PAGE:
© Moidart Nurseries 2014    21 Eridge Park Road, Burradoo NSW 2576 - PO Box 29 Bowral 2576

ph: 0248612600  fax: 0248621572   For professional sales enquiries: moidartrareplants@gmail.com

Last updated 11.09.2018

HYDRANGEAS

With their dreamy voluptuous cloud like blooms of macrophylla to delicate lace and firework patterns of serrata and endless shades of blue, pink and purple there is a hydrangea perfect for everyone’s garden.

 

Hydrangeas are native throughout continental Asia with unique species occurring in China, Japan, Korea, Indonesia, the Himalayas and Tibet and the Americas. They have been cultivated for many years now providing tough hardy showy plants for your garden.

Hydrangea macrophylla also known as the bigleaf hydrangea, is the most popular species. This diverse group includes more than 600 named cultivars encompassing both lace cap and mophead subtypes. Here you will find a selection macropyhllas and of some of the rarer species with unique characteristics including Hydrangea anomala petiolaris or the climbing hydrangea, which is capable of winding 60 feet into the tree canopy.

 

Hydrangea species we grow

Hydrangea arborescens (Wild hydrangea)

Hydrangea macrophylla (Bigleaf Hydrangea)

Hydrangea paniculata (Panicled Hydrangea)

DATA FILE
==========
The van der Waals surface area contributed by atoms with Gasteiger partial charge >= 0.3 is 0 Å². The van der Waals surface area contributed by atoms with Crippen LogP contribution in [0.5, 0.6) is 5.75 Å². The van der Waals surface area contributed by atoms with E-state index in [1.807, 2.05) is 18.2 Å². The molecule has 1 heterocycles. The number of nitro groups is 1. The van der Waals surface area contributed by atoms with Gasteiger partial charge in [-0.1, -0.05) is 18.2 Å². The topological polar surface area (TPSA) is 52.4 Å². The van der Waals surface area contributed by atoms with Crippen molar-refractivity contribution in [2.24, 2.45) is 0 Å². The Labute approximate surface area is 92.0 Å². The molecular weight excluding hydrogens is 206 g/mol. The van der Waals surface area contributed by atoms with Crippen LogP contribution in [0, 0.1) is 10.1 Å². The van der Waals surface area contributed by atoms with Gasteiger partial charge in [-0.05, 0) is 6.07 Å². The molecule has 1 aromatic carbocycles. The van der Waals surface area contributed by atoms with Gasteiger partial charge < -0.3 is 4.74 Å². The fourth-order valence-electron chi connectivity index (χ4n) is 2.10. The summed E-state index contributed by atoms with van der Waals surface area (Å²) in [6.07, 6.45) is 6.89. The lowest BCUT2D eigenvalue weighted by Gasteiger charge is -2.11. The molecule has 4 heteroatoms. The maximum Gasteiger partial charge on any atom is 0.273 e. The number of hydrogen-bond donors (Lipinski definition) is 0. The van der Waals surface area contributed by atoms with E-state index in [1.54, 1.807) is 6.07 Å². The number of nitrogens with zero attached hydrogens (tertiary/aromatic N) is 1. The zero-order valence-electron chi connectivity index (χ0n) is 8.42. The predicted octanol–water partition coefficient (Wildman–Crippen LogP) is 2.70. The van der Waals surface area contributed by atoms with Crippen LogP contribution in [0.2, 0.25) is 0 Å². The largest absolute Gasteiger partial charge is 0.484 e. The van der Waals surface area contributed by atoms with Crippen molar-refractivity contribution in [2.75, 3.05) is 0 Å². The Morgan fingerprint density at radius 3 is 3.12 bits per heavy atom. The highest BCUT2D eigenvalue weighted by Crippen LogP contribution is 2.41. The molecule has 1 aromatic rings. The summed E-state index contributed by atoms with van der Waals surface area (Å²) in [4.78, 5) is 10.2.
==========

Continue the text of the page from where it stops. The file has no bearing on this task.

Hydrangea quercifolia (Oakleaf Hydrangea)

Hydrangea serrata (Mountain Hydrangea)

Hydrangea anomala petiolaris (Climbing Hydrangea)

Pink  or Blue?

To accentuate the blue hydrangea colour, lower the ph with aluminium sulphate and iron sulphate with water and apply in spring and autumn. To produce pink blossoms, raise the pH by adding lime.

Hydrangeas require plenty of water. However, they don’t like wet feet. If you are planting hydrangeas in heavy, compacted soil or clay, add pine bark and lightweight amendments to improve drainage. Fertilize once in early spring after shrubs have leafed out and once in summer. If you are applying an extended-release fertilizer, shrubs may only require one fertilization.

Plant them in morning sun afternoon shade or under deciduous trees where possible to protect them from our harsh Australian sun.

 

Prune back by half just after flowering to allow enough growth before winter for next years flower buds to set. During the winter, approximately 1/3 of branches can be removed to revitalize mature shrubs for the next season.

 

Pruning hydrangea bushes back to the ground can also be done to keep and strong bushy plant you may just miss flowers that year.

 

Hydrangeas are perfect fresh and dried for flower arrangements as well as bridal bouquets. To enjoy wilt-free hydrangeas, dip cut flowers in a cup of boiling water for 30 seconds before moving to a vase filled with cool water. Alternately, cut dip stems in the pickling agent alum before arranging.

 

To make dried hydrangeas, collect blossoms that have dried partially on the plant. Hang upside down in a dark, dry location for best results. Once flowers are dry, they can be coloured by dipping in a liquid dye.

 

 

SHOP HYDRANGEAS